Estonia: from shale to gale
The last few years have been very eventful in the Estonian energy sector. The country had long been a net electricity exporter thanks to the oil shale power plants of national energy company Eesti Energia, which until 2018 accounted for 76 percent of total domestic electricity generation with about 1500 MW of installed and usable capacity, amounting to about 70 percent or 11 million tons of the country’s total CO₂ emissions. This largely changed in the summer of 2019, when rising CO₂ emission quota prices finally pushed this unique and extremely carbon-intensive fossil fuel largely off the energy market. Following these developments, the government decided in early 2020 to subsidise a new Enefit 282 shale oil plant to intensify ongoing oil production. As the oil is mainly exported, so are the majority of the related emissions from fuel combustion. So the ministers were quick to claim that this decision was still moving Estonia itself towards climate neutrality. In early 2021 the former government fell due to a corruption scandal and the new coalition has promised to both stop fossil fuel investments and phase out oil shale in all forms. Is this really the case and what are the just alternatives?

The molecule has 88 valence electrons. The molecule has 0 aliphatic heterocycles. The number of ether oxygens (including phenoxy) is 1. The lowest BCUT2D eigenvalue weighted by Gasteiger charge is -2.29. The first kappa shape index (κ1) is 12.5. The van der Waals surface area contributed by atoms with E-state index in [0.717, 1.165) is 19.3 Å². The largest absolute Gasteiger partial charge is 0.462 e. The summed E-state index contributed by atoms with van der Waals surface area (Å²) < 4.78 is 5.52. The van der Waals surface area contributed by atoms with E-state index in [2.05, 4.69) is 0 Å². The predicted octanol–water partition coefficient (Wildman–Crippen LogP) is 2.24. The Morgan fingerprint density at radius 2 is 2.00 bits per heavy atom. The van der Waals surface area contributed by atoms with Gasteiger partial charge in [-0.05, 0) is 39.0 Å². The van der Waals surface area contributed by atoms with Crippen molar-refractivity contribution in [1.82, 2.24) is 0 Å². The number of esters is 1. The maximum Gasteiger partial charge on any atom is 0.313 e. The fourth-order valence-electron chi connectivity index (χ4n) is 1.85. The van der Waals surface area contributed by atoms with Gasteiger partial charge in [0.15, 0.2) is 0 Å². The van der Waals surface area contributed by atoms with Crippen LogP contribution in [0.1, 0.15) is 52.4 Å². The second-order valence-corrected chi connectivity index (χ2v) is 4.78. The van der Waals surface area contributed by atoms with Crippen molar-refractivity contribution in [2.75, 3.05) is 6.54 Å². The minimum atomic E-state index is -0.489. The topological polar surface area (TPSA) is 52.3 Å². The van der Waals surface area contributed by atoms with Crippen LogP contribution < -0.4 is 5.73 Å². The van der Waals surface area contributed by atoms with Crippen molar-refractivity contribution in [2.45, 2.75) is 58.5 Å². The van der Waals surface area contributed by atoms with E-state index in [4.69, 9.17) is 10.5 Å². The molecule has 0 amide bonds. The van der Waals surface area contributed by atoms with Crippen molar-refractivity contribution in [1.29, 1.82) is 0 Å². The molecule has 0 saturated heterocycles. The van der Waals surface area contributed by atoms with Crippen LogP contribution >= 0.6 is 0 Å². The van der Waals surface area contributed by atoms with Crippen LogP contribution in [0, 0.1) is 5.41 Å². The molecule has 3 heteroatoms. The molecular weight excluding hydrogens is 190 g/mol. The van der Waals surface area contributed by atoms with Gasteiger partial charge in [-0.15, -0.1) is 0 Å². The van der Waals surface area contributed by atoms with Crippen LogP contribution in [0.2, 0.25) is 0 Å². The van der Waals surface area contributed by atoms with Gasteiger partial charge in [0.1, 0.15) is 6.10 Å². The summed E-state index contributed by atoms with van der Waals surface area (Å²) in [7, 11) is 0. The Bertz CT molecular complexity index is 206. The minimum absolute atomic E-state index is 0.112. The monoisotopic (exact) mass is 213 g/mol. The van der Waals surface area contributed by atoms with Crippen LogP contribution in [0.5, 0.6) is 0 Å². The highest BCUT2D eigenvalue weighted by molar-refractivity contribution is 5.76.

The Estonian government has declared two phase-out dates – exiting oil shale electricity by 2035 and shale oil production by 2040 at the latest. Both of these numbers are good, because the oil shale sector and people involved with it urgently needed some clarity about their future prospects. But the numbers are bad, because they are out of touch with reality. As mentioned, electricity generation had mostly stopped back in 2019. The capacity that is still regularly operational is there only because of governmental orders that defy open-market logic. On some colder winter days, when producers in other countries are having outages, more dirty oil shale electricity gets a short competitive chance. The reason for this situation is simple – due to decades-long governmental inaction there simply are currently no alternatives for quick deployment. As for shale oil, phasing out by 2040 seems widely optimistic, given that this industry is mostly dependent on three factors: world oil price, CO₂ quotas and local environmental taxes. While local taxes have already been lowered to bare minimums by previous governments, the oil price is volatile and the CO₂ price is staying high. However, this in itself would not be a major problem for the oil industry, as it has generously been allocated free emission quotas due to the improbable chance of “carbon leakage”, where Estonian companies would relocate outside the EU (e.g. to neighbouring Russia) to escape the fair climate policies. What is a problem for the industry on the other hand is the fact that these free allocations are decreasing yearly, with the current rate of -2.2 percent proposed to rise to -6 percent or more in the coming years. The industry itself has calculated that this would mean a shutdown of operations no later than 2028. So giving the sector a promise of smooth sailing until 2040 is a risky and possibly very costly bet for the government.